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Cypriot official: Cyprus problem cannot be solved today
2002-12-13 13:57:07

by Maria Myles -- Copenhagen, Dec 13 (CNA) -- The Cyprus problem cannot be solved today, Cyprus Attorney General Alecos Markides said here today, after a last ditch attempt by the UN to have an agreement signed by the Greek Cypriot and the Turkish Cypriot sides on a comprehensive settlement before the European Union takes its final decision on Cyprus' accession.

Speaking outside the Eigtveds Pakhus, a building adjacent to the Danish Foreign Ministry, Markides expressed disappointment about today's development but stressed that the Greek Cypriot side will continue in good faith the negotiations to find a solution in Cyprus, if possible by 28 February 2003, so that a reunited Cyprus can sign the Treaty of Accession in April 2003.

''There were no negotiations, this issue is finished. The question of Cyprus cannot be resolved today. Cyprus moves ahead with accession without a political settlement,'' Markides said.

He said the Greek Cypriot side, having accepted a UN proposal as a basis for negotiations, will keep its word and continue negotiations after Copenhagen with a view at finding a solution.

Replying to questions, he said UN Secretary General's special envoy on Cyprus Alvaro de Soto, who leads the negotiating process, had told him that having talked to the Turkish Cypriot side for about two hours, he concluded that it was impossible to have a solution on the Cyprus problem today.|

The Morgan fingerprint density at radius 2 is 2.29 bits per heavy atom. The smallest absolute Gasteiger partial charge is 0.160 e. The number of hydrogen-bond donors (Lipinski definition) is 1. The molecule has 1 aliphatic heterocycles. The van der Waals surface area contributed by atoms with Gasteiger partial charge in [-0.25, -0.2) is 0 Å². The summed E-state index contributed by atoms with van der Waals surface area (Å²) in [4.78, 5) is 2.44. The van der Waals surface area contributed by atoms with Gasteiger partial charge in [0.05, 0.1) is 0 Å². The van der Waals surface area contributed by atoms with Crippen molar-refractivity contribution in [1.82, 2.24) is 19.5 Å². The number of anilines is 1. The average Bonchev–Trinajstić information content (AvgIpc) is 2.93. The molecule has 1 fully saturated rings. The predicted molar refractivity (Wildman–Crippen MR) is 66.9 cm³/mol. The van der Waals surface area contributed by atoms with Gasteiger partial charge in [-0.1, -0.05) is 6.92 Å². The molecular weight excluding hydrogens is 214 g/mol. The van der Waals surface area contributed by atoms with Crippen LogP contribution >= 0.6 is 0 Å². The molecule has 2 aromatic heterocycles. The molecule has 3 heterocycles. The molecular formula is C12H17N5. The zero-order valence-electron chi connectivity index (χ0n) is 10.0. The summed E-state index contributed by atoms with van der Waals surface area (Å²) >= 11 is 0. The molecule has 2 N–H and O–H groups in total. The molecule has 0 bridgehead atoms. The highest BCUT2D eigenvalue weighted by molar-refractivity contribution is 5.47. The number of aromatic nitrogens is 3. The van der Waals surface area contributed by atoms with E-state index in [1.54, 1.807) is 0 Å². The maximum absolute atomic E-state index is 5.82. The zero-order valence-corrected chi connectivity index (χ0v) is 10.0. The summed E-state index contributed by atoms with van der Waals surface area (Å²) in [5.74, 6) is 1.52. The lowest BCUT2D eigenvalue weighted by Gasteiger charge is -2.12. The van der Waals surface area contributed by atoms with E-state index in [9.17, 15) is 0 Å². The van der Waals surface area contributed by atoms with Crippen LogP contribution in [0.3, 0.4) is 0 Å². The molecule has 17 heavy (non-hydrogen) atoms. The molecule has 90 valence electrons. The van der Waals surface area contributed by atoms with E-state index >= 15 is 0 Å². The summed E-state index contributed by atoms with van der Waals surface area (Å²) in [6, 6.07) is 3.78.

''De Soto asked for our position with regard to the future, I reiterated our policy that we will continue the negotiations after Copenhagen on the basis of a proposal the Secretary General has submitted to the two sides,'' Markides added.

If the other side expresses its willingness to continue or to renew negotiations, any time after today we are here to do so, he said.

''We are very keen to settle the Cyprus problem so that a united Cyprus signs the treaty of accession with the European Union,'' the Attorney General said,

Asked if he was disappointed, he replied ''we are disappointed, because our primary goal was to find a solution, along the correct lines for the benefit of all Cypriots, I do not attribute any fault or blame on our side.''

He said he believed that the UN and others know that President Glafcos Clerides ''took a lot of initiatives and showed the utmost will and made a lot of concessions but the other side did not find it possible to come to terms with a compromise.''

As he explained the UN gathered at the Pakhus building representatives of all interested parties, and de Soto had consultations with the Turkish Cypriot representative and later on informed him that his (de Soto's) attempt to begin substantive negotiations had come to nothing.

''Therefore we should consider that today it is not possible to solve the Cyprus problem,'' he concluded.


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